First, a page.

3. Great Cycling Starts Here—within yourself: Just about anyone who makes a commitment to ride on a regular basis with Cycle Folsom—in addition to doing some regular training on their own—can become a better cyclist. As part of the Group, individuals benefit from the encouragement, inspiration, and challenges that others in the group share. Conversely, individuals benefit when they help others by giving encouragement, inspiration, and sharing the tips they’ve learned while on the trail. All of it helps with motivation and camaraderie—which helps to make it feel more like fun than a workout.
JAC: How many people are involved with Cycle Folsom?
Stan: Cycling Folsom currently has 11 active Ride Leaders, as well as 4 or 5 highly experienced and trained emeritus leaders who join rides on occasion and provide guidance and training to active ride leaders.
This year alone, Cycle Folsom’s E-Mail List has grown from about 60 members to over 230, with about 8 to 15 being added each week (and the growth seems to be accelerating). We’ve recently started using http://www.Meetup.com/cyclefolsom to manage our ride/event calendar, messaging, ratings, and social aspects of the group. In just over a week of going live publicly, our Meetup site Membership has grown to more than 50 Members. Based on the membership numbers of other groups in the area, I anticipate that our Meetup Membership will grow to more than 500 by this time next year.
JAC: Does Cycle Folsom have a place for riders of all levels?
Stan: First, I should clarify that Cycle Folsom is dedicated to Road Bikes for now, and for the foreseeable future. We have detailed descriptions of our various groups on our Web site [link mine], but I think it’s important to note that Cycle Folsom’s “official” minimum requirement would be cyclists who are reasonably fit and comfortable on their road bikes, but who may not have ever ridden with a Group.
Our Grupetto Group (for intro or re-entry riders) is dedicated to cyclists who are new to Group rides. These cyclists are typically interested in increasing their mileage and, ultimately, buidling a base that will help them tackle hills with greater ease. The Grupetto Group has a 12-week cycle of weekly rides that starts at around 25 miles and progresses to a distance of 60 miles. This is followed by an initiation to hill training. The Grupetto Group officially rides until Fall, but many Grupetto riders would then be prepared to join the slower-paced Fall and Winter training rides of the Peloton Group.
Our Peloton Group (advanced-beginner or intermediate) is geared toward cyclists who already have a reasonable level of experience riding in groups, and who are confident in their ability to ride on rural roads—sometimes with tight shoulders and traffic. The Peloton Group starts their season with base training in the Fall and Winter months, which typically includes long, steady distance rides, followed by hill training during the Spring months, followed by more training and various goal events and rides throughout the summer.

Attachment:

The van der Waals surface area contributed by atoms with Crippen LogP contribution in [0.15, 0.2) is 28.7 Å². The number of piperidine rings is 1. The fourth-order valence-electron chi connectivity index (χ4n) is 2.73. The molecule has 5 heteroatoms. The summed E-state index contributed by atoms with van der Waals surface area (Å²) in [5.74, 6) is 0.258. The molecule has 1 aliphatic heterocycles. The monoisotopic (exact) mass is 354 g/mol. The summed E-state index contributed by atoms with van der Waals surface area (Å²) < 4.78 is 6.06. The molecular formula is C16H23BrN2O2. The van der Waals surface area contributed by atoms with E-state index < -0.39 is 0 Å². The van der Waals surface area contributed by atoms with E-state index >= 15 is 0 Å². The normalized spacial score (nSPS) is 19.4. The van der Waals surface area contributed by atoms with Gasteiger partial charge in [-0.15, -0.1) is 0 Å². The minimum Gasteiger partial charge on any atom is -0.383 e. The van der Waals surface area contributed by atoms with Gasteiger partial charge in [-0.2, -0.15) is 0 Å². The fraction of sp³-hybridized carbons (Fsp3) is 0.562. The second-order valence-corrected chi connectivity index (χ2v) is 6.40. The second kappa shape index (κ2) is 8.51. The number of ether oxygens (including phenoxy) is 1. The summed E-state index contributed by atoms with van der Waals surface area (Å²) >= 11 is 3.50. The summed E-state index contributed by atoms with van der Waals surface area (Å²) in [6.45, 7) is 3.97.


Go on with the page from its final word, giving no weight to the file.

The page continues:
Our Performance Group (advanced-intermediate or advanced) is filled with cyclist who are usually very fit and committed to cycling as their primary form of exercise. Performance Group cyclists relish just about any flat or hill challenge they can find. Some Group members are part of racing teams and use Cycle Folsom to augment their training efforts. The Performance Group also trains year-round.
JAC: Does Cycle Folsom have regularly scheduled rides?
Stan: Ride Leaders from all three groups collectively post 3 to 4 weekend rides, and 3 regular weekday rides. The rides, complete with details, descriptions and links to route maps, are posted at Meetup.com.
JAC: What major events have Cycle Folsom riders ridden in this past year?
Stan: Cycle Folsom Members proudly participated in a variety of events this year, and many individuals achieved major cycling milestones such as the distinguished California Triple Crown. Members joined together as teams to ride in several charity events, including the Tour de Cure, the Livestrong Challenge, Ride for a Reason, and more. Other events included the Death Ride, Davis Double Century, and the Auburn Century. Many members in the group plan to cap off the season with Levi Leipheimer’s Gran Fondo in Santa Rosa.
JAC: So Cycle Folsom continues its riding activities during the winter months / off season?
Stan: Yes. Members of the Peloton Group continue training in Fall and Winter, doing mostly long, steady distance rides of 50 to 75 miles. The Groups often ride in rain and or reasonably high wind, but weather does sometime cancel or postpone rides. As a result of winter training, many of our members come into the Spring stronger than ever, having built a cumulative base on top of their previous year’s training and experience.
JAC: Does Cycle Folsom charge a Membership fee?
Stan: To this point, Cycle Folsom has been free and is completely volunteer-driven. Because we are expanding our outreach and services to members, I expect that we will soon create a mechanism that will allow CF to accept donations and sponsorships. While my goal for Cycle Folsom is to keep it free, we may ultimately begin charging a small Membership fee, or perhaps charge a Membership fee for access to certain premium information or services.